A Sore Throat Led to $4.2M Settlement
Feds to pay family of Antonio Marrero, who died after being sedated at Hawaii health clinic
By Newser Editors and Wire Services
Posted Sep 15, 2016 10:02 AM CDT
Attorney Richard Fried, left, listens as his client, Rachel Marrero, talks to reporters in Honolulu on Wednesday.   (Jennifer Sinco)
camera-icon View 3 more images

(Newser) – The widow and children of a man who went to a rural Hawaii health center with a sore throat in 2013 and ended up dead will receive a $4.2 million settlement from the federal government, the widow's lawyer said Wednesday, per the AP. Antonio Marrero, 32, went to the emergency room of Waianae Coast Comprehensive Health Center, where a doctor determined he had an abscess in his tonsils and arranged for him to see an ear, nose, and throat specialist, lawyer Richard Fried said. The doctor then decided to further evaluate him under sedation, but Marrero lost consciousness and died, Fried said. Before sedating him, the doctor should have known Marrero weighed nearly 300 pounds, which would make it difficult to protect his airway, the lawsuit filed by Fried notes. There was no anesthesiologist there, and the doctor gave Marrero too much of the sedative, Fried said.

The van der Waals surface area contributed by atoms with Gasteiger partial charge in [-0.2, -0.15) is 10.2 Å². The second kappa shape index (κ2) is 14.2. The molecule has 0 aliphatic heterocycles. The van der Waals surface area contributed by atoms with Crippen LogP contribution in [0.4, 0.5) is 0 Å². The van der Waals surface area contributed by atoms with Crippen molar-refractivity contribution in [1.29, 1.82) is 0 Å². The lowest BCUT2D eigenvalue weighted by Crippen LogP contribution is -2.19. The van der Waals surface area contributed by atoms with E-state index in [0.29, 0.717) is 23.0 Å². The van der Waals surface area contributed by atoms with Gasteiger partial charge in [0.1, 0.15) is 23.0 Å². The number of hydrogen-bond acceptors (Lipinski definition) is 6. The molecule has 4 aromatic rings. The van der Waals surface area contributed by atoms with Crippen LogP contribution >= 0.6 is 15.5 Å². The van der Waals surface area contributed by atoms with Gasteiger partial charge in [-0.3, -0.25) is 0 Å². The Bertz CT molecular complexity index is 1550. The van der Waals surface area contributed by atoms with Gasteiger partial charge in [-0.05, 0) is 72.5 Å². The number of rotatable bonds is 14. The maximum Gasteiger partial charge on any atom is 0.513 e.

At a news conference to announce the settlement, Marrero's wife, Rachel, recalled her shock when she was told the father of her three young sons had died. She told health center workers, "He just had a sore throat—what do you mean he passed?" After the presser, the health center's execs hugged her and offered condolences; they declined to disclose the ER doctor's name, but the suit named Dr. Robert Bonham. The health center implemented changes after the death, including a new ER director overseeing operations and a full-time compliance officer; a new ER facility is also set to be completed within a year. "I don't hate or judge," Rachel Marrero said. "I just hope ... the [center] does make everything better for other families." The feds will pay the settlement because the center is a federally qualified health center insured by the Federal Tort Claims Act, the center's CEO says.
 

My Take on This Story
Show results without voting  |  
5%
2%
34%
14%
25%
22%